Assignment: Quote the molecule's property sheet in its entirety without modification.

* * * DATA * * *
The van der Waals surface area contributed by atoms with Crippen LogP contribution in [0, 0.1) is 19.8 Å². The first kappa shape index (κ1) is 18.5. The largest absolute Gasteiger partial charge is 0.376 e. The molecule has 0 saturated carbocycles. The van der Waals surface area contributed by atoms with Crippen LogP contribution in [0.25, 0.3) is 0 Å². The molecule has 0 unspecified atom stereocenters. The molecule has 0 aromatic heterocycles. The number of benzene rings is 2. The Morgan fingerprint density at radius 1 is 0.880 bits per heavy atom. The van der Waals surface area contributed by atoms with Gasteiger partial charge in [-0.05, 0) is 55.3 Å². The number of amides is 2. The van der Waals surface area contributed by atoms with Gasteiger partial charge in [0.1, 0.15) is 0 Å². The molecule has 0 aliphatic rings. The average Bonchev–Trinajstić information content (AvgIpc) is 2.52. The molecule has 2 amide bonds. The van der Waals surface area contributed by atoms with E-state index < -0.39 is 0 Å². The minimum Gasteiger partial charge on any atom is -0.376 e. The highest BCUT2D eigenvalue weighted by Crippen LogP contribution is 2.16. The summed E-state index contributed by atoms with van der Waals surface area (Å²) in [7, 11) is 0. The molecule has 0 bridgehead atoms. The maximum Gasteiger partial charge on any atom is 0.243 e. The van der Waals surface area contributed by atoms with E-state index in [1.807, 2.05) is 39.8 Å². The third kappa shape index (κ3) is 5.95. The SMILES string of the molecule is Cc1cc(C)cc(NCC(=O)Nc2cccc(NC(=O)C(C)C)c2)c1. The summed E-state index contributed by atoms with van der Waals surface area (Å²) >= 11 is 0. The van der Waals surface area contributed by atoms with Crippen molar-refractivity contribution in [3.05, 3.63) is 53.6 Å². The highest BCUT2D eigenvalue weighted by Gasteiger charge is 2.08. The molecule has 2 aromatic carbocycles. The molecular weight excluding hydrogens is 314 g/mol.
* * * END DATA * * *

The van der Waals surface area contributed by atoms with Crippen LogP contribution in [0, 0.1) is 19.8 Å². The first kappa shape index (κ1) is 18.5. The largest absolute Gasteiger partial charge is 0.376 e. The molecule has 0 saturated carbocycles. The van der Waals surface area contributed by atoms with Crippen LogP contribution in [0.25, 0.3) is 0 Å². The molecule has 0 unspecified atom stereocenters. The molecule has 0 aromatic heterocycles. The number of benzene rings is 2. The Morgan fingerprint density at radius 1 is 0.880 bits per heavy atom. The van der Waals surface area contributed by atoms with Gasteiger partial charge in [-0.05, 0) is 55.3 Å². The number of amides is 2. The van der Waals surface area contributed by atoms with Gasteiger partial charge in [0.1, 0.15) is 0 Å². The molecule has 0 aliphatic rings. The average Bonchev–Trinajstić information content (AvgIpc) is 2.52. The molecule has 2 amide bonds. The van der Waals surface area contributed by atoms with E-state index < -0.39 is 0 Å². The minimum Gasteiger partial charge on any atom is -0.376 e. The highest BCUT2D eigenvalue weighted by Crippen LogP contribution is 2.16. The summed E-state index contributed by atoms with van der Waals surface area (Å²) in [7, 11) is 0. The molecule has 0 bridgehead atoms. The maximum Gasteiger partial charge on any atom is 0.243 e. The van der Waals surface area contributed by atoms with E-state index in [1.807, 2.05) is 39.8 Å². The third kappa shape index (κ3) is 5.95. The SMILES string of the molecule is Cc1cc(C)cc(NCC(=O)Nc2cccc(NC(=O)C(C)C)c2)c1. The summed E-state index contributed by atoms with van der Waals surface area (Å²) >= 11 is 0. The van der Waals surface area contributed by atoms with Crippen molar-refractivity contribution in [3.05, 3.63) is 53.6 Å². The highest BCUT2D eigenvalue weighted by Gasteiger charge is 2.08. The molecule has 2 aromatic carbocycles. The molecular weight excluding hydrogens is 314 g/mol.